by Mark Clements
July 30, 2010 – Leesville High School head coach David Feaster knows how to succeed.
He has coached six different teams to at least the state semifinals as head or assistant coach. In his 30 years of coaching, Feaster has had tremendous success as a head coach.
Although last season was not the brightest of his career, Feaster said he believes his Wampus Cats are poised for improvement.
“I think we’ll be a lot better,” Feaster said. “We need to improve our effort. We had a great offseason and a great summer and we have the right kind of kids in the program. They work extremely hard and I think they’re going to put forth a much better effort as far as playing the fundamentals of football.”Feaster said along with passing on football knowledge to his players, teaching life skills and lesson are even more important to their development.
“Our focus is on developing the individuals, and our staff is great at that,” Feaster said. “They spend a lot of time with kids in the offseason developing relationships. All the things that parents are looking for in their kids I think we’ve improved upon. By the same token I think that’s going to show up on the game field as well and we certainly hope that some of these guys have enough ability to go on and play college football.”
In his 30 year coaching career, Feaster has seen the ups and downs of the profession and says the best part of coaching is watching his players become successful off the football field.
“My favorite part of coaching is seeing guys succeed,” he said. “I’ve had the benefit now of being here awhile and seeing how players have turned out after graduation. It’s something that as a young coach you can’t really see.”
Feaster added that young coaches tend to miss out on the development on players, and focus on game days.
“As a young coach you just really live for Friday nights,” he said. “But as you get older and you see guys mature and develop and turn out to be good men. That’s the most rewarding part and the most enjoyable part.”
Feaster said the biggest downfall to coaching is the time he loses with his family.
The veteran head coach has had an abundance of memorable game throughout his coaching history, but some of the most memorable came in the playoffs.
“Three years ago when I was at Minden we beat Neville in the quarterfinals to go 13-0,” Feaster said. “It was at Minden in front of a huge home crowd so that was fun.”
Feaster has also said that winning the state championship will always be a lasting memory.
“I was an assistant a couple years ago at Sulphur Springs, we won the 4A state championship in Texas … that was certainly a thrill to play games in Texas Stadium and the final in the Alamo Dome and win a state championship.”
Feaster has been a successful head coach at several different schools. He says the key to his success lies in the offseason.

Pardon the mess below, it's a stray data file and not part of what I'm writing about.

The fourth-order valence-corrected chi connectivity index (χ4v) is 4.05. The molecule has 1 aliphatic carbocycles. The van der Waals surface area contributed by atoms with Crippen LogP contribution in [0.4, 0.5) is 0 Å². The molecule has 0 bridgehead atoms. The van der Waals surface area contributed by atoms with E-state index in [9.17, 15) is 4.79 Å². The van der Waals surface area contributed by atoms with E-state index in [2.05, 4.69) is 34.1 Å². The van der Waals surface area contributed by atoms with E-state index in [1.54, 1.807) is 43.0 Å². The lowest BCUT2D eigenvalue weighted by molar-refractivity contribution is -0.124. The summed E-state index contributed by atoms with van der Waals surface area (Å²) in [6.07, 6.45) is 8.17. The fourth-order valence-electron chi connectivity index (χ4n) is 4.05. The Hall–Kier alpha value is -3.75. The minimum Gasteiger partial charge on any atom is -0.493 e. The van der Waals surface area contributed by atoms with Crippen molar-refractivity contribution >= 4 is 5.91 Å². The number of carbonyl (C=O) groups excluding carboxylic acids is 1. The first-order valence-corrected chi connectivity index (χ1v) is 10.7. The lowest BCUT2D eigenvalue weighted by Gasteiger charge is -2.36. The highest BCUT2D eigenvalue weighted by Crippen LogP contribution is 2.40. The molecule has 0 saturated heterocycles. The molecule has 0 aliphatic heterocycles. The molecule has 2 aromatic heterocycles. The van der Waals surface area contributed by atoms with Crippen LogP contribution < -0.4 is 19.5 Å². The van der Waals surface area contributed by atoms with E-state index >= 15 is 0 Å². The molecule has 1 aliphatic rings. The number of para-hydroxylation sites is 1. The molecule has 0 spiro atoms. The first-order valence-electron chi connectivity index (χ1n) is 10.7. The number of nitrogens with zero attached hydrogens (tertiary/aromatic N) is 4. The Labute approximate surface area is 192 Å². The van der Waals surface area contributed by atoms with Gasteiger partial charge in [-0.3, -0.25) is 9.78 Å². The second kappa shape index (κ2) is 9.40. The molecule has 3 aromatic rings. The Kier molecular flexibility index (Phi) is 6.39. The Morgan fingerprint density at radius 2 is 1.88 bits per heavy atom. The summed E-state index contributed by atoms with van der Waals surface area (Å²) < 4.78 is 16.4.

“My forte has always been taking the guys that are with us and that want to be part of the team and I try to make the best program I can with those guys and hoping the rest of them want to come out,” Feaster said. “That happens in the offseason, and in the offseason we develop relationships with the guys, and we also set expectations. I’ve always told the coaches the offseason is where we’re going to make our money.”
As a head coach, Feaster has a say in every aspect of the team. But the coach said his favorite position to coach is quarterback.
“I played quarterback in high school, and that’s where the fun is in this day and age,” he said. “That’s where the entire chess match is as well as the fun of getting the ball to the players.”
Having talented players always helps a coach’s cause as well. This season, Feaster has a special player in quarterback Le’Vander Liggins.
Liggins will be recruited as an athlete, and according to Louisiana Football Magazine owner Lee Brecheen, has a build similar to 2010 LSU wide receiver commit Jarrett Fobbs.
“He’s very similar to Jarrett Fobs. He’s that same kind of explosive player,” Brecheen said.
Feaster said Liggins’ athleticism makes him a great guy to coach, and that the athlete has all the traits he looks for in a quarterback.
“With the pass rush being such a huge issue, that throws a huge intangible into it with a guy that can avoid the pass rush and still see the field and still have focus,” Feaster said. “If you don’t have a quarterback it’s not much fun to coach offense. Certainly we have one now who is a great kid and does everything right, and he’s a lot of fun to coach.”
Liggins made the 2010 Louisiana Football Magazine All-Louisiana team. You can pick up a copy of the 2010 High School Preview issue from the lafootballmagazine.com.